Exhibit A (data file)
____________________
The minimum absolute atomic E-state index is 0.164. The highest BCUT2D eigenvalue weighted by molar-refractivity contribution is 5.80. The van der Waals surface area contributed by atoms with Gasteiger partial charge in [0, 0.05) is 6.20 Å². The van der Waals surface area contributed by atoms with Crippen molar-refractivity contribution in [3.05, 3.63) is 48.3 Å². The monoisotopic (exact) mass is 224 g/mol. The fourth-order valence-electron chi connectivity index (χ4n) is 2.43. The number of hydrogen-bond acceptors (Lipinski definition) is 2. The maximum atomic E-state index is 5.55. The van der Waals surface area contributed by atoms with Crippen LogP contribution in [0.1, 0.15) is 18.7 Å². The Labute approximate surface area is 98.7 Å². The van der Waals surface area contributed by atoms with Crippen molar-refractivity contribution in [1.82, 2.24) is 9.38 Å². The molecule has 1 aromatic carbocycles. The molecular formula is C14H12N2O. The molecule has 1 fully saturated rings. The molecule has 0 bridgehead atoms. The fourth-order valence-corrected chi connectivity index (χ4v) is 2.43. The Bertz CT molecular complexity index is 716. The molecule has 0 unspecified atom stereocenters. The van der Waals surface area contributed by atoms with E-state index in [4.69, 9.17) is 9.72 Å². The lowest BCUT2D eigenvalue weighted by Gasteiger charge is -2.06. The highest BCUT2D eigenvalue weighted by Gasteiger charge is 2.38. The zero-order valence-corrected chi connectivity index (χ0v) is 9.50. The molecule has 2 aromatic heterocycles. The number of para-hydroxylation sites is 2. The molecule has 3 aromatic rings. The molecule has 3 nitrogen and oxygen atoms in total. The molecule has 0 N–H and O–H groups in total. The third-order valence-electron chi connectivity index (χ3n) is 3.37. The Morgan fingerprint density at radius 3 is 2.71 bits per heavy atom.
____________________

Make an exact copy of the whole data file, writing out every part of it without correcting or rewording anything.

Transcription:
The minimum absolute atomic E-state index is 0.164. The highest BCUT2D eigenvalue weighted by molar-refractivity contribution is 5.80. The van der Waals surface area contributed by atoms with Gasteiger partial charge in [0, 0.05) is 6.20 Å². The van der Waals surface area contributed by atoms with Crippen molar-refractivity contribution in [3.05, 3.63) is 48.3 Å². The monoisotopic (exact) mass is 224 g/mol. The fourth-order valence-electron chi connectivity index (χ4n) is 2.43. The number of hydrogen-bond acceptors (Lipinski definition) is 2. The maximum atomic E-state index is 5.55. The van der Waals surface area contributed by atoms with Crippen LogP contribution in [0.1, 0.15) is 18.7 Å². The Labute approximate surface area is 98.7 Å². The van der Waals surface area contributed by atoms with Crippen molar-refractivity contribution in [1.82, 2.24) is 9.38 Å². The molecule has 1 aromatic carbocycles. The molecular formula is C14H12N2O. The molecule has 1 fully saturated rings. The molecule has 0 bridgehead atoms. The fourth-order valence-corrected chi connectivity index (χ4v) is 2.43. The Bertz CT molecular complexity index is 716. The molecule has 0 unspecified atom stereocenters. The van der Waals surface area contributed by atoms with E-state index in [4.69, 9.17) is 9.72 Å². The lowest BCUT2D eigenvalue weighted by Gasteiger charge is -2.06. The highest BCUT2D eigenvalue weighted by Gasteiger charge is 2.38. The zero-order valence-corrected chi connectivity index (χ0v) is 9.50. The molecule has 2 aromatic heterocycles. The number of para-hydroxylation sites is 2. The molecule has 3 aromatic rings. The molecule has 3 nitrogen and oxygen atoms in total. The molecule has 0 N–H and O–H groups in total. The third-order valence-electron chi connectivity index (χ3n) is 3.37. The Morgan fingerprint density at radius 3 is 2.71 bits per heavy atom.